Bridging Threads

Faria Firoz

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ECU Award Recipient

Opus Art Supplies Graduation Award MFA – Honourable Mention

Firoz, Faria. ShongRokkhon: Reimagined Threads, 2024

My work explores the transformation of communal textile art practices resulting from migration and resource constraints. The textile installation work delves into the reimagining of traditional tools by utilizing locally available materials to create non-traditional tools that still produce similar marks, symbols, and patterns on textile. Through techniques like beading, dyeing, and block stamping on worn fabric, I investigate how traditional Bangladeshi textile methods are adapted when faced with limited material and resources.

Key Concepts

Land, Memory and Traditional Tools

Firoz, Faria. Ore Mon, 2022

Moving from Bangladesh to Canada marked a significant life change for me. Leaving behind the familiar community, kinship, culture, and traditions, I faced the challenge of adapting to a new environment. Throughout my MFA program, I explored the impact of migration on my sense of belonging and identity. Drawing on traditional wisdom and experiences, I aimed to create works that reflect the hybridity of my two cultures. This journey helped me identify the challenges of acculturation, which became a central theme in my artwork.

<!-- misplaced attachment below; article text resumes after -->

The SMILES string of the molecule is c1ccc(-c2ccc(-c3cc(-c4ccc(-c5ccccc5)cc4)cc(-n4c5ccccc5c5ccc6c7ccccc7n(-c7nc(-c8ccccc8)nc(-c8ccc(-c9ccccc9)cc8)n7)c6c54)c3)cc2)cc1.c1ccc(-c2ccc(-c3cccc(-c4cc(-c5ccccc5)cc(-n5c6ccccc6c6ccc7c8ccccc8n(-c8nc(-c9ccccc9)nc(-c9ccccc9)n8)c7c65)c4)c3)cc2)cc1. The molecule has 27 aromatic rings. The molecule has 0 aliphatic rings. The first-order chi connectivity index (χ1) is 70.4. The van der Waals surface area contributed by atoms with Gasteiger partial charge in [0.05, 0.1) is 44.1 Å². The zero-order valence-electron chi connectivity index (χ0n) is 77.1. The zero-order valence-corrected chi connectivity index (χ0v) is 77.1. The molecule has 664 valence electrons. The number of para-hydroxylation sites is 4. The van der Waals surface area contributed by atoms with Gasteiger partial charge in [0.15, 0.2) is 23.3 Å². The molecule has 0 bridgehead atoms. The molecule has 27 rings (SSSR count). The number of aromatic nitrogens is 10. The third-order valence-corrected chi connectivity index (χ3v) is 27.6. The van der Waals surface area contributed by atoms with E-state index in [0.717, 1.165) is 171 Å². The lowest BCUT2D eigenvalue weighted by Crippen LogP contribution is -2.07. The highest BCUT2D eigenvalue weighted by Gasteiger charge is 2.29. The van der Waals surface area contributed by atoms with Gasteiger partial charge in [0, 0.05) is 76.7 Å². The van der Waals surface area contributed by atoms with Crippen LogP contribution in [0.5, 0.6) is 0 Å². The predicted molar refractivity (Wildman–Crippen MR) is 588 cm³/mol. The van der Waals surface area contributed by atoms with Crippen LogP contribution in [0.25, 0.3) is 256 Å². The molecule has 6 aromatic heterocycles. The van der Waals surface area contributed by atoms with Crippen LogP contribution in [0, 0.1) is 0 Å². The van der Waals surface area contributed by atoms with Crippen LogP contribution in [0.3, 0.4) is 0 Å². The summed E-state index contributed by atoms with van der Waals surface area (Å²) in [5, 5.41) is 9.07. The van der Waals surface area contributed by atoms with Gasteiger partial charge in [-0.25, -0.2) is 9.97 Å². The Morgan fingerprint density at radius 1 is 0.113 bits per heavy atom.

Ore Mon, created in my first semester of MFA, reflects my struggles in adapting to the new environment. As I explore lakes, rivers, and mountains, I instinctively seek connections to my homeland. I often find echoes of familiar landscapes, triggering memories of Bangladesh. The installation explores the tension between foreignness and familiarity in these new lands for me.

Most of the textiles material used in my work are worn saree that were donated generously by elders from my community. By using preloved fabric as foundation, the addition of beads and stitching radiates care and significance to each of the installations.

As I explored textiles further, I examined how craft practices change without communal support and adequate materials, especially for migrants. Preserving these crafts fosters belonging and community cohesion in new environments. Bangladeshi folk art, deeply rooted in cultural identity, faces challenges in diaspora continuity. Through my work, I aim to preserve and practice traditional Bangladeshi handcraft skills learned during my upbringing.

Firoz, Faria. Memory In Parts, 2023